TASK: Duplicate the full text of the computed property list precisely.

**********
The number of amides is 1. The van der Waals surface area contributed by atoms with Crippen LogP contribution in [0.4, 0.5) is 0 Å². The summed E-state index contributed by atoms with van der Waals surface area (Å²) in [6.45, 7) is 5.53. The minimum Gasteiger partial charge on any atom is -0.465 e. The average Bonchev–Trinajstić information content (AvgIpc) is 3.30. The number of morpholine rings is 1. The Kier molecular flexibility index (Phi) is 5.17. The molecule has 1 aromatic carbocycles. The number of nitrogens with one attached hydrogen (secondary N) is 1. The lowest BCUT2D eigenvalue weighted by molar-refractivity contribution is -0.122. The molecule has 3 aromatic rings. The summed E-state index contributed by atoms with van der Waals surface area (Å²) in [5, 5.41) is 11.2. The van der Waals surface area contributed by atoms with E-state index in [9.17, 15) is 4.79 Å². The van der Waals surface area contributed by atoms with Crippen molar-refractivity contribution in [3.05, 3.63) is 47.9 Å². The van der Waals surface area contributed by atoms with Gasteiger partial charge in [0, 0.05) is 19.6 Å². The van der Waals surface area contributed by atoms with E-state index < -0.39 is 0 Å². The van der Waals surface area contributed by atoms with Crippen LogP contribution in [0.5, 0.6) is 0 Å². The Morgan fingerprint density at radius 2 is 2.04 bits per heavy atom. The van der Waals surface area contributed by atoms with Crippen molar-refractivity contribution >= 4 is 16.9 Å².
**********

The number of amides is 1. The van der Waals surface area contributed by atoms with Crippen LogP contribution in [0.4, 0.5) is 0 Å². The summed E-state index contributed by atoms with van der Waals surface area (Å²) in [6.45, 7) is 5.53. The minimum Gasteiger partial charge on any atom is -0.465 e. The average Bonchev–Trinajstić information content (AvgIpc) is 3.30. The number of morpholine rings is 1. The Kier molecular flexibility index (Phi) is 5.17. The molecule has 1 aromatic carbocycles. The number of nitrogens with one attached hydrogen (secondary N) is 1. The lowest BCUT2D eigenvalue weighted by molar-refractivity contribution is -0.122. The molecule has 3 aromatic rings. The summed E-state index contributed by atoms with van der Waals surface area (Å²) in [5, 5.41) is 11.2. The van der Waals surface area contributed by atoms with E-state index in [9.17, 15) is 4.79 Å². The van der Waals surface area contributed by atoms with Crippen molar-refractivity contribution in [3.05, 3.63) is 47.9 Å². The van der Waals surface area contributed by atoms with Gasteiger partial charge in [0, 0.05) is 19.6 Å². The van der Waals surface area contributed by atoms with E-state index < -0.39 is 0 Å². The van der Waals surface area contributed by atoms with Crippen LogP contribution in [0.5, 0.6) is 0 Å². The Morgan fingerprint density at radius 2 is 2.04 bits per heavy atom. The van der Waals surface area contributed by atoms with Crippen molar-refractivity contribution >= 4 is 16.9 Å².